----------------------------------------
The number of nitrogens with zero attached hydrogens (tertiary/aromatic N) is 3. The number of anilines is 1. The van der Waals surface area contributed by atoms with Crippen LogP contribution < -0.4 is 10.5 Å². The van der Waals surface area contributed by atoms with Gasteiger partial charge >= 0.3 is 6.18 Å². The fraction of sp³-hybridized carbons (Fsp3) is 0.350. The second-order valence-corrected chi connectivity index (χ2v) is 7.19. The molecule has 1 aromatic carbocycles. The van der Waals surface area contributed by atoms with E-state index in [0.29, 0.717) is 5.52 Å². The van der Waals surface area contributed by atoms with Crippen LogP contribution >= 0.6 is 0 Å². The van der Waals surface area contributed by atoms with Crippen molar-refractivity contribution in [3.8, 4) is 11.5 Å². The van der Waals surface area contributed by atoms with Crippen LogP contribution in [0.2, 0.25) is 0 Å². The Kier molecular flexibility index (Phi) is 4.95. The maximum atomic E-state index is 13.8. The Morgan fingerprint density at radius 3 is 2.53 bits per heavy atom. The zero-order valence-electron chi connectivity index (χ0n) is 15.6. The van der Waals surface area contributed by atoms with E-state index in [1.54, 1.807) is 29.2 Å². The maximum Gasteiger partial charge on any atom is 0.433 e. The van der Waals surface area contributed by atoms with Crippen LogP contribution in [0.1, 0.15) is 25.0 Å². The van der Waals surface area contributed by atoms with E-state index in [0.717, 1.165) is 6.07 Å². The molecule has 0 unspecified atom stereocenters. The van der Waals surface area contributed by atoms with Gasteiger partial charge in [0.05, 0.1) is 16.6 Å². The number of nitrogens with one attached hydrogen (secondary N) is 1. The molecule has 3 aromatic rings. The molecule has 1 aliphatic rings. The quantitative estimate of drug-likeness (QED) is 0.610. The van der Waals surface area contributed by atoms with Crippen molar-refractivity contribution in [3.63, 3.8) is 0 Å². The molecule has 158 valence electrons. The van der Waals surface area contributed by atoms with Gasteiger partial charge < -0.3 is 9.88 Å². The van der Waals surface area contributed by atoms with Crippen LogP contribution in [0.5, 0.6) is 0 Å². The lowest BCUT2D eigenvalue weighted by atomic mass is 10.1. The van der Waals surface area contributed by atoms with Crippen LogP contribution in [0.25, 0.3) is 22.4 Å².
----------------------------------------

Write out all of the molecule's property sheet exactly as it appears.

The number of nitrogens with zero attached hydrogens (tertiary/aromatic N) is 3. The number of anilines is 1. The van der Waals surface area contributed by atoms with Crippen LogP contribution < -0.4 is 10.5 Å². The van der Waals surface area contributed by atoms with Gasteiger partial charge >= 0.3 is 6.18 Å². The fraction of sp³-hybridized carbons (Fsp3) is 0.350. The second-order valence-corrected chi connectivity index (χ2v) is 7.19. The molecule has 1 aromatic carbocycles. The van der Waals surface area contributed by atoms with E-state index in [0.29, 0.717) is 5.52 Å². The van der Waals surface area contributed by atoms with Crippen LogP contribution >= 0.6 is 0 Å². The van der Waals surface area contributed by atoms with Crippen molar-refractivity contribution in [3.8, 4) is 11.5 Å². The van der Waals surface area contributed by atoms with Crippen LogP contribution in [0.2, 0.25) is 0 Å². The Kier molecular flexibility index (Phi) is 4.95. The maximum atomic E-state index is 13.8. The Morgan fingerprint density at radius 3 is 2.53 bits per heavy atom. The zero-order valence-electron chi connectivity index (χ0n) is 15.6. The van der Waals surface area contributed by atoms with E-state index in [1.54, 1.807) is 29.2 Å². The maximum Gasteiger partial charge on any atom is 0.433 e. The van der Waals surface area contributed by atoms with Crippen LogP contribution in [0.1, 0.15) is 25.0 Å². The van der Waals surface area contributed by atoms with E-state index in [0.717, 1.165) is 6.07 Å². The molecule has 0 unspecified atom stereocenters. The van der Waals surface area contributed by atoms with Gasteiger partial charge in [0.05, 0.1) is 16.6 Å². The number of nitrogens with one attached hydrogen (secondary N) is 1. The molecule has 3 aromatic rings. The molecule has 1 aliphatic rings. The quantitative estimate of drug-likeness (QED) is 0.610. The van der Waals surface area contributed by atoms with Crippen molar-refractivity contribution in [3.63, 3.8) is 0 Å². The molecule has 158 valence electrons. The van der Waals surface area contributed by atoms with Gasteiger partial charge < -0.3 is 9.88 Å². The van der Waals surface area contributed by atoms with Crippen LogP contribution in [0.5, 0.6) is 0 Å². The lowest BCUT2D eigenvalue weighted by atomic mass is 10.1. The van der Waals surface area contributed by atoms with Crippen LogP contribution in [0.25, 0.3) is 22.4 Å².